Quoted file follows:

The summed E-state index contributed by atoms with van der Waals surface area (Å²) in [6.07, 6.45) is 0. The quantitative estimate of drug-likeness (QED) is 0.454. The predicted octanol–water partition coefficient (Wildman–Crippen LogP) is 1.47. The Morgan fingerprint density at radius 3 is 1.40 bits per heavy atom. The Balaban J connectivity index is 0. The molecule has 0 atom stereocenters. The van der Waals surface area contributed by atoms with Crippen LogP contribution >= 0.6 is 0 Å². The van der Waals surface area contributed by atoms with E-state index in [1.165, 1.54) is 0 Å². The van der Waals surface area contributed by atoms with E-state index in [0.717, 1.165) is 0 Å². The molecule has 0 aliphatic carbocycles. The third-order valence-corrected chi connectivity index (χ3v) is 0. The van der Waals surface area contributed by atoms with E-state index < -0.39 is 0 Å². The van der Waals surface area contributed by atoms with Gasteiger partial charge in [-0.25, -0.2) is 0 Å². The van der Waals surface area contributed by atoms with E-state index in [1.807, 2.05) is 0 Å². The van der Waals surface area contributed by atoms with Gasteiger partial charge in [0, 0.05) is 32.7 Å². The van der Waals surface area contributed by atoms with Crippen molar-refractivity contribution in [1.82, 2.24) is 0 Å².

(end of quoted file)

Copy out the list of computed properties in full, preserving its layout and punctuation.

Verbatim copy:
The summed E-state index contributed by atoms with van der Waals surface area (Å²) in [6.07, 6.45) is 0. The quantitative estimate of drug-likeness (QED) is 0.454. The predicted octanol–water partition coefficient (Wildman–Crippen LogP) is 1.47. The Morgan fingerprint density at radius 3 is 1.40 bits per heavy atom. The Balaban J connectivity index is 0. The molecule has 0 atom stereocenters. The van der Waals surface area contributed by atoms with Crippen LogP contribution >= 0.6 is 0 Å². The van der Waals surface area contributed by atoms with E-state index in [1.165, 1.54) is 0 Å². The van der Waals surface area contributed by atoms with E-state index in [0.717, 1.165) is 0 Å². The molecule has 0 aliphatic carbocycles. The third-order valence-corrected chi connectivity index (χ3v) is 0. The van der Waals surface area contributed by atoms with E-state index < -0.39 is 0 Å². The van der Waals surface area contributed by atoms with Gasteiger partial charge in [-0.25, -0.2) is 0 Å². The van der Waals surface area contributed by atoms with E-state index in [1.807, 2.05) is 0 Å². The van der Waals surface area contributed by atoms with Gasteiger partial charge in [0, 0.05) is 32.7 Å². The van der Waals surface area contributed by atoms with Crippen molar-refractivity contribution in [1.82, 2.24) is 0 Å².